Nearly every narrative about USC’s homecoming matchup with ASU this weekend involves the “Clash of the Titans” theme of Arizona State’s No. 1 Pac-12 pass defense challenging the No. 3 Pac-12 pass offense of the Trojans, and a unit that’s put up nearly 1,000 passing yards the last two weeks.
Even Coach Lane Kiffin mentioned ASU’s exalted pass defense standings when talking to the media this week, and the Visor has the stats to back him up.
ASU is No. 1 in the Pac-12 in total passing yards allowed, passing yards allowed per game, opponent quarterback rating, and opponent completion percentage. But how much of ASU’s low passing numbers are a product of superior players and schematics, and how much are simply a function of scheduling?
The three top passing offenses in the Pac-12 are Arizona, Washington State and USC. ASU has yet to face any of those teams yet. The Sun Devil’s lowest passing total of the season, the 48 they allowed to Oregon, was simply because the Ducks scored so many rushing touchdowns, and so quickly that the game was a blowout by early in the second quarter, and the Chip Kelly was killing clock long before half.
ASU’s next two best performances were the 101 yards allowed to Illinois and 117 allowed to Utah, but neither of those are impressive either. Both are bad offenses and both were stuck playing backup quarterbacks the weeks they happened to play ASU. And both backups, Riley O’Toole for UI and John Hays of UU, threw for more yards than their season average against ASU (101 v. 77 for O’Toole and 117 v. 93 for Hays).
The Devils’ other best performances were against already woeful quarterbacks at Cal and Colorado. Missouri, UCLA and Oregon State are the only solid passing attacks ASU has faced this season and none of them fared much worse than normal against the Devils.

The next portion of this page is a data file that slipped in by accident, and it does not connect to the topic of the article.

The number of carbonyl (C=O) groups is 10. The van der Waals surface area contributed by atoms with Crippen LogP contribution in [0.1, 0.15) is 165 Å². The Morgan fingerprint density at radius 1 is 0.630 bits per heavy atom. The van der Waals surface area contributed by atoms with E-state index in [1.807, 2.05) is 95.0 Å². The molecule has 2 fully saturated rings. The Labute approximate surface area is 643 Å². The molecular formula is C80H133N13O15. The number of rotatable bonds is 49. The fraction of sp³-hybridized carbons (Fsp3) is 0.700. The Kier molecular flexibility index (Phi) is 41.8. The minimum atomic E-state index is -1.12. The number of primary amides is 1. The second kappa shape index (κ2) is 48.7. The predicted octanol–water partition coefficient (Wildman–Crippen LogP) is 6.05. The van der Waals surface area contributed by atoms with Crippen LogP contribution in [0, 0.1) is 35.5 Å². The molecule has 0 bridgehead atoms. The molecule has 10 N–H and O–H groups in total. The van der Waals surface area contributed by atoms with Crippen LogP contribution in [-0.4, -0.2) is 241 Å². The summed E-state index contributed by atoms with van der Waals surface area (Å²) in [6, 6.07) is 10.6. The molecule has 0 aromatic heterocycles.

Mizzou averages 194 yards passing. Against the stifling defense of ASU, their total was a whopping two yards lower.
UCLA threw 14 yards below their average on their trip to the desert, but only because they didn’t throw as much as normal. Brett Hundley actually averaged 8.8 yards per attempt against ASU, which is nearly a full yard better than his season average.
Oregon State did throw 40 fewer yards than their average in their win over ASU, but that is attributable to the fact that the Beavers were able to get their poor rushing offense going against ASU’s weak run defense.
That brings us to the likely game plan for the Trojans on Saturday. With the EXTREMELY notable exception of the Arizona game, when Lane Kiffin has seen a team with bad rush defense numbers, he has dialed up rush-heavy attacks. When USC played Washington (No. 11 in rush defense), the Trojans ran twice as much as they threw. Against Cal, it was all power-I, double tight end smash mouth football and USC tailbacks ran for 300 yards.
Well, guess where ASU’s rush defense is ranked? 8th. One spot below Cal.
Even if ASU’s pass defense isn’t really the best in the Pac-12, it’s certainly not below average, but the Devils’ run defense sure is.
Because of that, we can expect Kiffin’s game plan to look a lot like it did against other poor defenses: Power-I and run, run, run, run, run…then throw deep.
Look for what could be a great day for the Trojans’ offense on Saturday, built on the rush offense. Not because ASU’s pass defense is exceptional, but simply because their run defense is anything but.